Asia
and Pacific region by the Doing Business 2013 report by the World Bank. The country fared particularly poorly in the "registering property", "enforcing contracts" and "resolving insolvency" categories, ranking last worldwide in all three.[67] As regards telecommunications infrastructure, East Timor
Timor
is the second to last ranked Asian country in the World Economic Forum's Network Readiness Index (NRI), with only Myanmar
Myanmar
falling behind it in southeast Asia. NRI is an indicator for determining the development level of a country's information and communication technologies. East Timor
Timor
ranked number 141 overall in the 2014 NRI ranking, down from 134 in 2013.[68] The Portuguese colonial administration granted concessions to the Australia-bound Oceanic Exploration Corporation to develop petroleum and natural gas deposits in the waters southeast of Timor. However, this was curtailed by the Indonesian invasion in 1976.[citation needed] The resources were divided between Indonesia
Indonesia
and Australia with the Timor
Timor
Gap Treaty in 1989.[69] East Timor
Timor
inherited no permanent maritime boundaries when it attained independence.[citation needed] A provisional agreement (the Timor
Timor
Sea Treaty, signed when East Timor
Timor
became independent on 20 May 2002) defined a Joint Petroleum
Petroleum
Development Area (JPDA) and awarded 90% of revenues from existing projects in that area to East Timor
Timor
and 10% to Australia.[70] An agreement in 2005 between the governments of East Timor
Timor
and Australia
Australia
mandated that both countries put aside their dispute over maritime boundaries and that East Timor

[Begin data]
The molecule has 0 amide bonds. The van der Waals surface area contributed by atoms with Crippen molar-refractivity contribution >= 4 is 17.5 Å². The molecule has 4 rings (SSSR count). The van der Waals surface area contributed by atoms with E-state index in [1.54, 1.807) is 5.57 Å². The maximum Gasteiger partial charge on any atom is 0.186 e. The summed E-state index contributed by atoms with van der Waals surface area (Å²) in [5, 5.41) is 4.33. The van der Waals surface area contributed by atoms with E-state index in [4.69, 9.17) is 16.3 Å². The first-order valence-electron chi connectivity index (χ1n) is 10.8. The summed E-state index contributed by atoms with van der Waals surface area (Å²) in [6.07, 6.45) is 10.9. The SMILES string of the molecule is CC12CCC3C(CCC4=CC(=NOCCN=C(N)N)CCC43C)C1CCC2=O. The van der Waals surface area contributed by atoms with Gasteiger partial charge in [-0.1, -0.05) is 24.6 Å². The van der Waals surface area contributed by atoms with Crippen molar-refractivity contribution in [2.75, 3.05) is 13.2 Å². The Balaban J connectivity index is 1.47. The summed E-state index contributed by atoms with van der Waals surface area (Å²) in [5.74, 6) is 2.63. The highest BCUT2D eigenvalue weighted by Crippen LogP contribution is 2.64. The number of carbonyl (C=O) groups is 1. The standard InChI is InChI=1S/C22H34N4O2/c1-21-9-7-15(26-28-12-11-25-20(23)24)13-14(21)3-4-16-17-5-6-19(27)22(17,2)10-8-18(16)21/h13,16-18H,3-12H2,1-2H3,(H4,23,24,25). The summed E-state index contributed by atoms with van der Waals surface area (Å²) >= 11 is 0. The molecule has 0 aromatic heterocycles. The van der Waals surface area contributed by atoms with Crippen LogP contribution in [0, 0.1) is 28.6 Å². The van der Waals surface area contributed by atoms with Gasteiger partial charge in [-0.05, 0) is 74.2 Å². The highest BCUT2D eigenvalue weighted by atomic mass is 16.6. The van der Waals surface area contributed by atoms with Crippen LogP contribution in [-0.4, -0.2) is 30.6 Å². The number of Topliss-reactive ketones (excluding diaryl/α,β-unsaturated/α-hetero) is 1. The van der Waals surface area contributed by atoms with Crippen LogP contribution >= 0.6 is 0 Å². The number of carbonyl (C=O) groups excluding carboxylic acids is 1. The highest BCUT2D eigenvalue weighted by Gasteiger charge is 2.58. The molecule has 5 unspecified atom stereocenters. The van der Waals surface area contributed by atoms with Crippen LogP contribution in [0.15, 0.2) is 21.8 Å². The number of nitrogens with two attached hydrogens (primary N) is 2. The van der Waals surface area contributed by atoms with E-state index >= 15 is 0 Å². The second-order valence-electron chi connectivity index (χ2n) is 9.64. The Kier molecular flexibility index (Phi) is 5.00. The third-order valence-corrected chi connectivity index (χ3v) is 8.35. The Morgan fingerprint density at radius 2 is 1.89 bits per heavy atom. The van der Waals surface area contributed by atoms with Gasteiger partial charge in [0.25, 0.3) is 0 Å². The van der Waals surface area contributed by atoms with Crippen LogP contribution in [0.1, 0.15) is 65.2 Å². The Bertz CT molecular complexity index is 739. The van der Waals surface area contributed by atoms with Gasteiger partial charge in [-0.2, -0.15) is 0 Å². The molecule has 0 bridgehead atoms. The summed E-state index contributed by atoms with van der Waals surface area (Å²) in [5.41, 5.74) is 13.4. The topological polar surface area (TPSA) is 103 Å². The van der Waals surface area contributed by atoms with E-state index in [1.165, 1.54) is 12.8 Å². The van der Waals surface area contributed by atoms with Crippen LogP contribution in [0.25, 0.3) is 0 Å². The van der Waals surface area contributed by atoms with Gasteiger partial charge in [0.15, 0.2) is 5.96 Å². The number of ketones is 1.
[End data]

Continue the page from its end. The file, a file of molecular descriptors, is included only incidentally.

Timor
would receive 50% of the revenues from the resource exploitation in the area (estimated at A$26 billion, or about US$20 billion over the lifetime of the project)[71] from the Greater Sunrise development.[72] In 2013, East Timor
Timor
launched a case at the Permanent Court of Arbitration
Permanent Court of Arbitration
in The Hague
The Hague
to pull out of a gas treaty that it had signed with Australia, accusing the Australian Secret Intelligence Service
Australian Secret Intelligence Service
(ASIS) of bugging the East Timorese cabinet room in Dili
Dili
in 2004.[73] There are no patent laws in East Timor.[74] A railway system has been proposed but the current government has yet to approve the proposal due to lack of funds and expertise. If established, the country's economy is foreseen to have the same economic boom as Japan
Japan
almost did a century ago. The Philippines
Philippines
has noted that if they finally finish their own railway system by 2022, they may send experts and aid to Timor-Leste for its railway ambitions. Demographics[edit] Main article: Demographics of East Timor

An East Timorese in traditional dress

Historical populations

Year Pop. ±%

1980 555,350 —    

1990 747,557 +34.6%

2001 787,340 +5.3%

2004 923,198 +17.3%

2010 1,066,582 +15.5%

2015 1,167,242 +9.4%

Source: 2015 census[75]

East Timor
Timor
demographic change between 1861 and 2010.

East Timor
Timor
recorded a population of 1,167,242 in its 2015 census.[8] The CIA's World Factbook lists the English-language demonym for Timor-Leste as Timorese,[76] as does the Government of Timor-Leste's website.[77] Other reference sources list it as East Timorese.[78][79] The word Maubere,[80] formerly used by the Portuguese to refer to native East Timorese and often employed as synonymous with the illiterate and uneducated, was adopted by Fretilin
Fretilin
as a term of pride.[81] Native East Timorese consist of a number of distinct ethnic groups, most of whom are of mixed Austronesian
Austronesian
and Melanesian/Papuan descent.[citation needed] The largest Malayo-Polynesian ethnic groups are the Tetum[82] (100,000), primarily in the north coast and around Dili; the Mambai (80,000), in the central mountains; the Tukudede (63,170), in the area around Maubara
Maubara
and Liquiçá; the Galoli (50,000), between the tribes of Mambae and Makasae; the Kemak (50,000) in north-central Timor